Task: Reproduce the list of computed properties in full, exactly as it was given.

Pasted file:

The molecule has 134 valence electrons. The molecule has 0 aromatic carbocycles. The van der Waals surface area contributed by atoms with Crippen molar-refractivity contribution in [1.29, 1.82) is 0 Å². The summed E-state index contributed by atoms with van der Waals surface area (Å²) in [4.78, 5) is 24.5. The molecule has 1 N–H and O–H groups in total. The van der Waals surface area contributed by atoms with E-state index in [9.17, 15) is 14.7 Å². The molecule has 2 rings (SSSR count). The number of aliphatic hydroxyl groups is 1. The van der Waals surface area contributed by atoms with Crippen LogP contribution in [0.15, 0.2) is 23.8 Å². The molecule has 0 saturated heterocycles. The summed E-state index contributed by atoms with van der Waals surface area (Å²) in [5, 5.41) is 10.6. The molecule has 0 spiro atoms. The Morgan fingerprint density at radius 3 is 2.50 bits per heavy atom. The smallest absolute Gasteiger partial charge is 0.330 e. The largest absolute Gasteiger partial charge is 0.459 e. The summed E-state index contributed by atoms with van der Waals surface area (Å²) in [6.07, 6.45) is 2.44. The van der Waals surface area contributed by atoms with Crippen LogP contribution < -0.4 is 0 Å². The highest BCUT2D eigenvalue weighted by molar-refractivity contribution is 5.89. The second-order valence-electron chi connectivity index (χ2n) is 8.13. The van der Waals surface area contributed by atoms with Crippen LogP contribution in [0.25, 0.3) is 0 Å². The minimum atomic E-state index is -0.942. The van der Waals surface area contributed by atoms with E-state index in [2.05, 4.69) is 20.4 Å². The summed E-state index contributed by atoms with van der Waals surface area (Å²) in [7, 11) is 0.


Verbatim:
The molecule has 134 valence electrons. The molecule has 0 aromatic carbocycles. The van der Waals surface area contributed by atoms with Crippen molar-refractivity contribution in [1.29, 1.82) is 0 Å². The summed E-state index contributed by atoms with van der Waals surface area (Å²) in [4.78, 5) is 24.5. The molecule has 1 N–H and O–H groups in total. The van der Waals surface area contributed by atoms with E-state index in [9.17, 15) is 14.7 Å². The molecule has 2 rings (SSSR count). The number of aliphatic hydroxyl groups is 1. The van der Waals surface area contributed by atoms with Crippen LogP contribution in [0.15, 0.2) is 23.8 Å². The molecule has 0 saturated heterocycles. The summed E-state index contributed by atoms with van der Waals surface area (Å²) in [5, 5.41) is 10.6. The molecule has 0 spiro atoms. The Morgan fingerprint density at radius 3 is 2.50 bits per heavy atom. The smallest absolute Gasteiger partial charge is 0.330 e. The largest absolute Gasteiger partial charge is 0.459 e. The summed E-state index contributed by atoms with van der Waals surface area (Å²) in [6.07, 6.45) is 2.44. The van der Waals surface area contributed by atoms with Crippen LogP contribution < -0.4 is 0 Å². The highest BCUT2D eigenvalue weighted by molar-refractivity contribution is 5.89. The second-order valence-electron chi connectivity index (χ2n) is 8.13. The van der Waals surface area contributed by atoms with Crippen LogP contribution in [0.25, 0.3) is 0 Å². The minimum atomic E-state index is -0.942. The van der Waals surface area contributed by atoms with E-state index in [2.05, 4.69) is 20.4 Å². The summed E-state index contributed by atoms with van der Waals surface area (Å²) in [7, 11) is 0.